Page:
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  • 24 April 2017
  • 5 min read

Admission prevention: a developing specialism in older peoples' care

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With an aging population that is set to double in the next 30 years, we look at the services being delivered to keep older people in better health and out of hospital.

‘There are now 11.6 million people aged 65 or over in the UK’

‘There are 14,570 centenarians in the UK, a 65% increase over the last decade. Of these, an estimated 800 are aged 105 and over, double that of 2005’

‘The number of people aged 65+ is projected to rise by over 40 per cent (40.77%) in the next 17 years to over 16 million.’


Older people’s care has been of increasing concern over recent years for both the NHS and social care services.

The older population is growing quickly and their health needs are more complex as medicine advances.

Being able to provide adequate safe and compassionate care has been limited by the financial constraints of service provision and the growing needs of service users.

This is leading to new and innovative approaches in a bid to prevent unnecessary hospital admissions and prolonged hospital stays.

‘One in four hospital inpatients have dementia, and 1 in 3 adults admitted acutely to hospital are in the last year of their life. The care of older people in acute settings continues to be a priority area, with most Trusts/LHBs facing pressures from increased A&E attendances at the front door of the hospital and delayed transfers of care at the back end.'


Specialist older people’s nurses are being increasingly recruited to support and develop services to help avoid prolonged hospital admissions.

Acute trusts are employing them to work out of emergency departments and assessment units, whilst community trusts are developing teams to actively support management of falls and acute illness at home.

It is a growing trend in service development but currently there is limited evidence into the effectiveness of such schemes.

With this in mind, many NHS trusts have taken to developing models of care designed to reduce length of stay and to divert older people from the acute trusts before they are referred, diverting them to community led admission avoidance services wherever possible.

Multidisciplinary teams, headed by geratologists can be based out of the emergency department and community hospitals and, with the help of a skilled team of nurses, therapists and social workers, create a holistic care strategy to support the management of the patient at home, thereby preventing a lengthy admission to hospital.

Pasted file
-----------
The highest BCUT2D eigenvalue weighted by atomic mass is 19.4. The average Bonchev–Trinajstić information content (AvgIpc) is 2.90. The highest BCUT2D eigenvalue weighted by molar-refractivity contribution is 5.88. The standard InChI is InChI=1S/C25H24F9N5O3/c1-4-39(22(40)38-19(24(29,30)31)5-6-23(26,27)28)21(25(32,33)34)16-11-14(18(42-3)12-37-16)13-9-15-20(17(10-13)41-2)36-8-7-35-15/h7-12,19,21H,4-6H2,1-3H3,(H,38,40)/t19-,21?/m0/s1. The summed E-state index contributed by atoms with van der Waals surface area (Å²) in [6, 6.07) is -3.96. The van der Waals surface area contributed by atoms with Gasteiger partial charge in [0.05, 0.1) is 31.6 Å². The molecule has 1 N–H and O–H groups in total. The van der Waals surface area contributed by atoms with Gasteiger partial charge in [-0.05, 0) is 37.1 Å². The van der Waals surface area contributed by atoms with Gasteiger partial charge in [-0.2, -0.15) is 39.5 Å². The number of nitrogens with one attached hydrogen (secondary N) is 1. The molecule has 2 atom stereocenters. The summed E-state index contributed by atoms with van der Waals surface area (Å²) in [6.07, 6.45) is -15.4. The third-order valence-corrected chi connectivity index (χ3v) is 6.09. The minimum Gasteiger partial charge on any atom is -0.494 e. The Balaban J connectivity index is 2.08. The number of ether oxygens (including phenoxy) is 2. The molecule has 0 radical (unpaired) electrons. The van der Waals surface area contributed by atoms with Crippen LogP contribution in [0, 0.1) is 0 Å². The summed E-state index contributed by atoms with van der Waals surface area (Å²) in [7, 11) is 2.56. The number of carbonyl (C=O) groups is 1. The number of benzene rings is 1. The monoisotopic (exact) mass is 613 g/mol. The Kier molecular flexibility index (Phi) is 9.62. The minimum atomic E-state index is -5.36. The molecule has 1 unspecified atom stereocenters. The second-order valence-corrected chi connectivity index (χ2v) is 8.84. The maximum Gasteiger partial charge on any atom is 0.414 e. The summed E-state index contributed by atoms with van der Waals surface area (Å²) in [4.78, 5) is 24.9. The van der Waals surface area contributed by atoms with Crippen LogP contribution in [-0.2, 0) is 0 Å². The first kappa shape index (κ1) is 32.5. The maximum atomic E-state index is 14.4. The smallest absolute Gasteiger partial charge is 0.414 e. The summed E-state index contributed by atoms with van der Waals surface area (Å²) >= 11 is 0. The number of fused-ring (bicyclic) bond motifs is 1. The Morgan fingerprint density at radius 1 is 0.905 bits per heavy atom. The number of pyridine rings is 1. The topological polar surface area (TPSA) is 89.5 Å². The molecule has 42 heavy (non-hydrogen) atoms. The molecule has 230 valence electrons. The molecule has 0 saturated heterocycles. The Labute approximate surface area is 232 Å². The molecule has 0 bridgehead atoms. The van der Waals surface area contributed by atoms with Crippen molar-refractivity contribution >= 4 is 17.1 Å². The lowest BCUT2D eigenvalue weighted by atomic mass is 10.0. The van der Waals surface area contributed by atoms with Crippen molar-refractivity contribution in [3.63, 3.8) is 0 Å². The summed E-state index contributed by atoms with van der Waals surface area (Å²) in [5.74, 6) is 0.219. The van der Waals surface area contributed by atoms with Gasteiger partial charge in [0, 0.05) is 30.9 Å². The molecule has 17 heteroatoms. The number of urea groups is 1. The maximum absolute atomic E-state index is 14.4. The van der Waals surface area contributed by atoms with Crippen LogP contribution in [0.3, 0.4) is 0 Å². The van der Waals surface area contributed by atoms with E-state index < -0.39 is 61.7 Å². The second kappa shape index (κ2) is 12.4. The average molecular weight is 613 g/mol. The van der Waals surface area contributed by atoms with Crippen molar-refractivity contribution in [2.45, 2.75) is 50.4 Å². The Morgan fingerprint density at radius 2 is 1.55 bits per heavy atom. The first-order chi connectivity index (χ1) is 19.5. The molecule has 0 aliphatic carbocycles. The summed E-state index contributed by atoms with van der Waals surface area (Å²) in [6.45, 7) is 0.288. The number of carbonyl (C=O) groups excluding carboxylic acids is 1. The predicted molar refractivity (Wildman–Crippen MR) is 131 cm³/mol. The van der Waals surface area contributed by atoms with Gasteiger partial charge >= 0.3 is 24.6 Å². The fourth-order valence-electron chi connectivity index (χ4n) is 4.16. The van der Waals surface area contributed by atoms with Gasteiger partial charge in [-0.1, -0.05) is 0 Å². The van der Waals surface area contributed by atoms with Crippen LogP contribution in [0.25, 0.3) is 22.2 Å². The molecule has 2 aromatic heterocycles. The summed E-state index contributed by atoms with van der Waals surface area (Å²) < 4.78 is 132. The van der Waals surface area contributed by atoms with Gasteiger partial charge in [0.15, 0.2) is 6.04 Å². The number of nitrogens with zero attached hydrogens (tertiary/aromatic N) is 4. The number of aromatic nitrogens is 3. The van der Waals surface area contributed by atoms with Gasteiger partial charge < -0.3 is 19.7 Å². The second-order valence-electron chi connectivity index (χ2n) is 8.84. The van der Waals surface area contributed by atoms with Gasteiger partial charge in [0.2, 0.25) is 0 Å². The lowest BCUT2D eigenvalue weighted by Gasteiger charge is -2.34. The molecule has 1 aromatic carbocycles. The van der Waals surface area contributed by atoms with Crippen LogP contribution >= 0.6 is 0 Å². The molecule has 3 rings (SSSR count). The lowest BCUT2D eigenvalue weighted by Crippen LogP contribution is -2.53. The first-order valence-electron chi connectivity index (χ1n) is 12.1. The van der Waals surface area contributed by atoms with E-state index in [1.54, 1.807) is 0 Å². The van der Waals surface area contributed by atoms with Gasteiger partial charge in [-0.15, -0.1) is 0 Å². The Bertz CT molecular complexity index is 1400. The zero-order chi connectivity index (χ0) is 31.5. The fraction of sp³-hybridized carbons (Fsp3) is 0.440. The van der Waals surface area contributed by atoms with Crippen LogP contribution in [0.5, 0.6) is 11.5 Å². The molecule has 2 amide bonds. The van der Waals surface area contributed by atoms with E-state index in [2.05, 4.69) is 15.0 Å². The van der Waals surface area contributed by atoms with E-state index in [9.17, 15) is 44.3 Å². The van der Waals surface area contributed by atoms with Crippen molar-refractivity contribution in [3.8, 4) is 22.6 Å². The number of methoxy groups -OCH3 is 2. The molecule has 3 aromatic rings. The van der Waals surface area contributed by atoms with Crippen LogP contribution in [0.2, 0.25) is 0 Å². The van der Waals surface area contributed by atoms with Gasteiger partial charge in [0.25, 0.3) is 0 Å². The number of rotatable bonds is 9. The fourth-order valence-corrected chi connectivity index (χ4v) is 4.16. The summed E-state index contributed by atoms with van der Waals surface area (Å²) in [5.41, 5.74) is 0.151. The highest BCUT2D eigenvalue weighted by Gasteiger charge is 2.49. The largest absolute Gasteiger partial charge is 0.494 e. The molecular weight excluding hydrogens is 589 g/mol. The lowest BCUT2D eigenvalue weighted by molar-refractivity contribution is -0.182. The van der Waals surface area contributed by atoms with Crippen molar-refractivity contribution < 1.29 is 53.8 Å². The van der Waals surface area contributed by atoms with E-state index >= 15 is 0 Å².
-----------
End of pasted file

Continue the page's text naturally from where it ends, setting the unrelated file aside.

The skills required for nurses involved in these services are wide and varied.

Being able to walk into a patient’s home and not only assess the potentially acute medical need, but also the social needs of the person and the family, requires strong interpersonal skills.

But it is hugely rewarding.

Being able to keep someone at home who does not want to go into hospital is clearly a benefit. But being able to provide many of the services that they would receive in the acute setting is key to the success of these services.

And a lot of older people do not want to go into hospital. Hospitals are scary, noisy places at the best of times.

For those who are frail, vulnerable and often have cognitive impairment, the possibility of going into an unfamiliar environment is not a welcome thought.

It is widely accepted that functional ability, risk of infection, and cognitive decline are all related to prolonged hospital admissions. Therefore, keeping people out of hospital serves more than just the NHS but actually prevents deterioration in quality of life.

A much larger study is currently being undertaken by the University of Oxford to quantify the risk and benefit attached to older people being admitted to hospital compared to being cared for at home.

Keeping people in hospital is costly, and people over 85 account for a quarter of all bed days in the NHS. Avoiding this would be better for older people, reduce admission to residential care and keep people living at home longer, and also save money.


If the evidence is proven, then there will undoubtedly be an increase in the development of these services and a new specialism will emerge, further moving acute care away from the hospital environment.

Saving money but more importantly, improving quality of life for our older generation.

FURTHER READING - Moving the cost of care to the community - How serious is the funding crisis in social care?

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About the author

Since qualifying in Adult Nursing in 2002 I’ve worked as a specialist nurse with the NHS, and in the private sector as a general nurse and sessional nurse for a hospital at home team (I’ve been about a bit!).

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